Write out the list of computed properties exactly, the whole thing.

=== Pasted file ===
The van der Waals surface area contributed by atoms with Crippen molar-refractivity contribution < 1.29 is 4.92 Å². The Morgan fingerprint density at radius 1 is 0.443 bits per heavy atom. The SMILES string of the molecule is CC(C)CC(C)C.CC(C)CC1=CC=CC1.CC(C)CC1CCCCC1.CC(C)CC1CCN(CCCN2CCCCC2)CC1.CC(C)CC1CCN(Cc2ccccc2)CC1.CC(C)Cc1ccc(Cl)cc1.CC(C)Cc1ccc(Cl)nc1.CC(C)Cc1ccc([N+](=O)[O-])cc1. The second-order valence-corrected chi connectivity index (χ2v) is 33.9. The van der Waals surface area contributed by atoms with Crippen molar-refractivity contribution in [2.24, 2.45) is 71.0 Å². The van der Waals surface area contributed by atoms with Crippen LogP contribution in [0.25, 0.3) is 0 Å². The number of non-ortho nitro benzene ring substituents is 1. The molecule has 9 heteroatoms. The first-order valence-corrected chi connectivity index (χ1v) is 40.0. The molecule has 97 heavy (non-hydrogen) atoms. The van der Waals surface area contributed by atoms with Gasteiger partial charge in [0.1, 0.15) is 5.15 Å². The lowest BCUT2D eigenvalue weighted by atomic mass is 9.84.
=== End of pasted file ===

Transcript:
The van der Waals surface area contributed by atoms with Crippen molar-refractivity contribution < 1.29 is 4.92 Å². The Morgan fingerprint density at radius 1 is 0.443 bits per heavy atom. The SMILES string of the molecule is CC(C)CC(C)C.CC(C)CC1=CC=CC1.CC(C)CC1CCCCC1.CC(C)CC1CCN(CCCN2CCCCC2)CC1.CC(C)CC1CCN(Cc2ccccc2)CC1.CC(C)Cc1ccc(Cl)cc1.CC(C)Cc1ccc(Cl)nc1.CC(C)Cc1ccc([N+](=O)[O-])cc1. The second-order valence-corrected chi connectivity index (χ2v) is 33.9. The van der Waals surface area contributed by atoms with Crippen molar-refractivity contribution in [2.24, 2.45) is 71.0 Å². The van der Waals surface area contributed by atoms with Crippen LogP contribution in [0.25, 0.3) is 0 Å². The number of non-ortho nitro benzene ring substituents is 1. The molecule has 9 heteroatoms. The first-order valence-corrected chi connectivity index (χ1v) is 40.0. The molecule has 97 heavy (non-hydrogen) atoms. The van der Waals surface area contributed by atoms with Gasteiger partial charge in [0.1, 0.15) is 5.15 Å². The lowest BCUT2D eigenvalue weighted by atomic mass is 9.84.